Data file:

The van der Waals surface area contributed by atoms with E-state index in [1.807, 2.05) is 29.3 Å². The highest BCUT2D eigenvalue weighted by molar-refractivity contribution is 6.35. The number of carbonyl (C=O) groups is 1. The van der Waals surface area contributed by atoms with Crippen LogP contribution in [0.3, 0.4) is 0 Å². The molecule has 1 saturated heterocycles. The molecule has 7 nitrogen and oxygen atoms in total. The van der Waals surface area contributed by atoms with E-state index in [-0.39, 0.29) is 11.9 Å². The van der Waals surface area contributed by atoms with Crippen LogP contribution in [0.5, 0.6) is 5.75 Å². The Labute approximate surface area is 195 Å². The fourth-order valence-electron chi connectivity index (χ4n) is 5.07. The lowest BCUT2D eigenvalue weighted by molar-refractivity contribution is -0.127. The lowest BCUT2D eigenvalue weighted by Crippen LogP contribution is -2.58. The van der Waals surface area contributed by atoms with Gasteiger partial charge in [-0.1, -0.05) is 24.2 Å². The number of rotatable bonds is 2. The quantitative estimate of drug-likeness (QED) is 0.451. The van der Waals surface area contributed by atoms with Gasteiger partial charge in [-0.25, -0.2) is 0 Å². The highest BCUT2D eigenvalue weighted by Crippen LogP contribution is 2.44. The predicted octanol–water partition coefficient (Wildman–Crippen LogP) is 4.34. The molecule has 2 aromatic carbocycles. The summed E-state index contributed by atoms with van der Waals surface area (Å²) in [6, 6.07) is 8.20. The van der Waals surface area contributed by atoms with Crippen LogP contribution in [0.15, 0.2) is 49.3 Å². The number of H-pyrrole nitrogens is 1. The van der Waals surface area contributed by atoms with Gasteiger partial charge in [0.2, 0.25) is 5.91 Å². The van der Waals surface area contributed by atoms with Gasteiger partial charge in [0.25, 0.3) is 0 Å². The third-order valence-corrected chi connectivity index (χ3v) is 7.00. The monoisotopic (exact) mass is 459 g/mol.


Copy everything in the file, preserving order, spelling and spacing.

The van der Waals surface area contributed by atoms with E-state index in [1.807, 2.05) is 29.3 Å². The highest BCUT2D eigenvalue weighted by molar-refractivity contribution is 6.35. The number of carbonyl (C=O) groups is 1. The van der Waals surface area contributed by atoms with Crippen LogP contribution in [0.3, 0.4) is 0 Å². The molecule has 1 saturated heterocycles. The molecule has 7 nitrogen and oxygen atoms in total. The van der Waals surface area contributed by atoms with E-state index in [-0.39, 0.29) is 11.9 Å². The van der Waals surface area contributed by atoms with Crippen LogP contribution in [0.5, 0.6) is 5.75 Å². The Labute approximate surface area is 195 Å². The fourth-order valence-electron chi connectivity index (χ4n) is 5.07. The lowest BCUT2D eigenvalue weighted by molar-refractivity contribution is -0.127. The lowest BCUT2D eigenvalue weighted by Crippen LogP contribution is -2.58. The van der Waals surface area contributed by atoms with Gasteiger partial charge in [-0.1, -0.05) is 24.2 Å². The number of rotatable bonds is 2. The quantitative estimate of drug-likeness (QED) is 0.451. The van der Waals surface area contributed by atoms with Gasteiger partial charge in [-0.25, -0.2) is 0 Å². The highest BCUT2D eigenvalue weighted by Crippen LogP contribution is 2.44. The predicted octanol–water partition coefficient (Wildman–Crippen LogP) is 4.34. The molecule has 2 aromatic carbocycles. The summed E-state index contributed by atoms with van der Waals surface area (Å²) in [6, 6.07) is 8.20. The van der Waals surface area contributed by atoms with Crippen LogP contribution in [0.15, 0.2) is 49.3 Å². The number of H-pyrrole nitrogens is 1. The van der Waals surface area contributed by atoms with Gasteiger partial charge in [0.2, 0.25) is 5.91 Å². The van der Waals surface area contributed by atoms with Gasteiger partial charge in [0.25, 0.3) is 0 Å². The third-order valence-corrected chi connectivity index (χ3v) is 7.00. The monoisotopic (exact) mass is 459 g/mol.